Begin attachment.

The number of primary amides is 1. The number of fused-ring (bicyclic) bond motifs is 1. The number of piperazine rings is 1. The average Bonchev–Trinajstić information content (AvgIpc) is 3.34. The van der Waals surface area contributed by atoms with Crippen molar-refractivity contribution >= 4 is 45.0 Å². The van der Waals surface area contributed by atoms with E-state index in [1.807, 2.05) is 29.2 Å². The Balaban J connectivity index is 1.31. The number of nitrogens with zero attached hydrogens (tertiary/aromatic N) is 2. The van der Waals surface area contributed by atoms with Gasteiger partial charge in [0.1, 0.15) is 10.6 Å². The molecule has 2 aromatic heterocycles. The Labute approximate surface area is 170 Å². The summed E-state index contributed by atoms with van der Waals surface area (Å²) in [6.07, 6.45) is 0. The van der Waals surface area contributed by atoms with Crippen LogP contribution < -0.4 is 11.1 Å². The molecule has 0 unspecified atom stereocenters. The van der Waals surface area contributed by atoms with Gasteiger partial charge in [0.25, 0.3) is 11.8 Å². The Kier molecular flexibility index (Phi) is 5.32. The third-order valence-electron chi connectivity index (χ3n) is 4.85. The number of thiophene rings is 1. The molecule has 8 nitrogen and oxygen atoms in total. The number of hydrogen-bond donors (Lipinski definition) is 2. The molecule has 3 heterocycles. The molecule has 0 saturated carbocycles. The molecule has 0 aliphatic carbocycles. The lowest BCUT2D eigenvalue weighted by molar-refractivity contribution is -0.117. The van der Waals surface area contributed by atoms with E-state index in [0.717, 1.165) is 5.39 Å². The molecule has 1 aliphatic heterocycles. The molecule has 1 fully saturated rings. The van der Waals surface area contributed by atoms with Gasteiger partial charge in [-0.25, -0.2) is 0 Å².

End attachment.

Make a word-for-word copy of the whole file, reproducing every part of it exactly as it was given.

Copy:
The number of primary amides is 1. The number of fused-ring (bicyclic) bond motifs is 1. The number of piperazine rings is 1. The average Bonchev–Trinajstić information content (AvgIpc) is 3.34. The van der Waals surface area contributed by atoms with Crippen molar-refractivity contribution >= 4 is 45.0 Å². The van der Waals surface area contributed by atoms with E-state index in [1.807, 2.05) is 29.2 Å². The Balaban J connectivity index is 1.31. The number of nitrogens with zero attached hydrogens (tertiary/aromatic N) is 2. The van der Waals surface area contributed by atoms with Gasteiger partial charge in [0.1, 0.15) is 10.6 Å². The molecule has 2 aromatic heterocycles. The Labute approximate surface area is 170 Å². The summed E-state index contributed by atoms with van der Waals surface area (Å²) in [6.07, 6.45) is 0. The van der Waals surface area contributed by atoms with Crippen LogP contribution < -0.4 is 11.1 Å². The molecule has 0 unspecified atom stereocenters. The van der Waals surface area contributed by atoms with Gasteiger partial charge in [0.25, 0.3) is 11.8 Å². The Kier molecular flexibility index (Phi) is 5.32. The third-order valence-electron chi connectivity index (χ3n) is 4.85. The number of thiophene rings is 1. The molecule has 8 nitrogen and oxygen atoms in total. The number of hydrogen-bond donors (Lipinski definition) is 2. The molecule has 3 heterocycles. The molecule has 0 saturated carbocycles. The molecule has 0 aliphatic carbocycles. The lowest BCUT2D eigenvalue weighted by molar-refractivity contribution is -0.117. The van der Waals surface area contributed by atoms with E-state index in [0.717, 1.165) is 5.39 Å². The molecule has 1 aliphatic heterocycles. The molecule has 1 fully saturated rings. The van der Waals surface area contributed by atoms with Gasteiger partial charge in [-0.25, -0.2) is 0 Å².